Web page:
By the early 70’s colour technology had advanced to the point where one could make prints in the darkroom without the difficulties and expense experienced in the 60’s. It was then that I committed myself entirely to working in colour. My reasoning was; if we accept the idea that a photograph basically just describes things, then a colour photograph describes more things, that there is more content in colour and I wanted to see what those kinds of photographs might look like. At the same time I was beginning to feel that there was more to photography than making good “catches” of life on the streets, and that the contrapuntal tactics of Cartier-Bresson, and the well timed, and gesture centered images of my own and my peers was something I had to give up.

Because of using colour my efforts on the street moved away from the “caught” moment toward a more dispersed observation, toward a non-hierarchical image in which everything played an equal role; the people on the street, the architecture, the quality of the day, the angle of the light, the weight of the shadows, the simultaneity of minor events. This overall-ness I called, “field photographs.” I meant them to be about the “experience” of being on the street, in that specific city, on that day, in that precise season and year, so that viewers might experience for themselves what it felt like in that moment. I hoped that people might “read” the photograph rather than look for an incident as the hook to lure one into the photograph.

Step by step I moved larger and then, suddenly, I bought an 8×10 inch view camera. This was antithetical to my whole way of thinking and working. This was the camera those “old men” on the west coast, Adams and Weston used, and I was a New Yorker, speed was my nature, the jazzy riffs of street life were my milieu.

My rationale in this moment is that during this period I changed from the quick, reflexive 35mm shooting of the urban scene and its complex spaces, to the more meditative, spacious and luminous view camera work. And that In fact, my behavior and my sense of time underwent a transformation that deeply influenced my work from that time on. (Houlette, 2005)

This blog entry continues with Research Point (ii) at: https://cormac513273.wordpress.com/2014/09/25/research-point-ii-2/ 


Bate, David (2009) Photography: The Key Concepts. New York: Berg

Bull, Stephen (2010) Photography. London: Routledge

Couturier, Elisabeth (2012) talk about contemporary photography. Paris: Flammarian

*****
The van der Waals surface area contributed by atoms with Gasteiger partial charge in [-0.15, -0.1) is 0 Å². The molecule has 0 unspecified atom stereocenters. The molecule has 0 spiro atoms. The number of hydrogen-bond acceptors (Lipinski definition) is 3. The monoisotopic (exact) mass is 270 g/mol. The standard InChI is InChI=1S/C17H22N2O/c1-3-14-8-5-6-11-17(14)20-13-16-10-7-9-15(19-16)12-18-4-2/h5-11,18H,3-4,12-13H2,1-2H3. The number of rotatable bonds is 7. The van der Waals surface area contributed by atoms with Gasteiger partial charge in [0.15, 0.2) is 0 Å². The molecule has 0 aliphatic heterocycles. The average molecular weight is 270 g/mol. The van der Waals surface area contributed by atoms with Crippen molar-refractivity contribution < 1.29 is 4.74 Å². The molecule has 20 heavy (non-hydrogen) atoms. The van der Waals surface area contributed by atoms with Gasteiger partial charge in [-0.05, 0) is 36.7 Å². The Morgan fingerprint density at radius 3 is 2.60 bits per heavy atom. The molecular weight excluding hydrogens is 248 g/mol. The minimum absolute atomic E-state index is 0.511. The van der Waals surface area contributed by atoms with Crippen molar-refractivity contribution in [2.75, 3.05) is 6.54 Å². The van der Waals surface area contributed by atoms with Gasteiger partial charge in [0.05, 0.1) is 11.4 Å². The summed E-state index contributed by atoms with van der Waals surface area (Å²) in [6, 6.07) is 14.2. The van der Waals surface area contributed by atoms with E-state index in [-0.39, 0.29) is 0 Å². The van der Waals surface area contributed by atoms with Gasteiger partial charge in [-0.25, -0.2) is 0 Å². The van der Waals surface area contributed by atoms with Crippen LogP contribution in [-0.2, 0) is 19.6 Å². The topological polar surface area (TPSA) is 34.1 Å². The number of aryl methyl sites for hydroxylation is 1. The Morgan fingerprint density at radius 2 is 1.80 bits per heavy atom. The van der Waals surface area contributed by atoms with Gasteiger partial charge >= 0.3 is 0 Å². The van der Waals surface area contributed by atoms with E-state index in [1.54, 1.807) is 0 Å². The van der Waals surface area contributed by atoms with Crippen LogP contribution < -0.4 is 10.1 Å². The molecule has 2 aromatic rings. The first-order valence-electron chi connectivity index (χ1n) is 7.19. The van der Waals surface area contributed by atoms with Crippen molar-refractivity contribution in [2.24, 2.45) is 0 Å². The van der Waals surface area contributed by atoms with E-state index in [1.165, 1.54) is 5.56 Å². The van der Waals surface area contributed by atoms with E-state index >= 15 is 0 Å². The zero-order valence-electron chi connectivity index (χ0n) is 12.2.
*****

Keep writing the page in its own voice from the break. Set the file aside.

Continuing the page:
Durden, Mark (2014) Photography Today. New York: Phaidon

Dyer, G (2007) The Ongoing Moment. London: Vintage

Frank, Robert (1959) The Americans. New York: Grove Press

Houlette, Michaël (2005) Joel Meyerowitz  Colour Work, 1970-1980, Changing Time. At: https://www.lensculture.com/articles/joel-meyerowitz-joel-meyerowitz-color-work-1970-1980-changing-time#slide-2 (Accessed on 22.09.14)

Jeffrey, Ian (1981) Photogrqaphy A Concise History. London: Thames and Hudson

Lederman, Errika (2012) ‘Street Photography’ In: Juliet Hacking (ed.) Photography The Whole Story. London: Thames & Hudson. Pp. 288-291

O’Hagan, Sean (2011) Right Here, Right Now: photography snatched off the streets. At: http://www.theguardian.com/artanddesign/2011/mar/08/street-photography-format-festival-derby (Accessed on: 22.09.14)

Wells, Liz (2004) Photography: A Critical Introduction Third Edition. London: Routledge

List of illustrations

Figure 1. Cartier-Bresson, Henri Behind the Gare St. Lazare (1932) [Gelatin silver print] At: http://www.moma.org/collection/object.php?object_id=98333 (Accessed on 21.09.14)

Figure 2. Levitt, Helen Untitled, NY (kids in masks on stoop) (c. 1942) [silver gelatin print] At:  http://www.moma.org/collection/object.php?object_id=45324 (Accessed on 20.09.14)

Figure 3. Eggleston, William Untitled, Memphis (1970) [dye transfer print] At: http://www.sfmoma.org/explore/collection/artwork/11384 (Accessed on 2209.14)

Figure 4. Meyerowitz, Joel Camel Coats”, New York City, 1975 [Archival pigment print] At: http://www.artnet.com/artists/joel-meyerowitz/camel-coats-new-york-city-a-8_DKLAAK_qeiH5bMRnGjjg2 (Accessed on 22.09.14)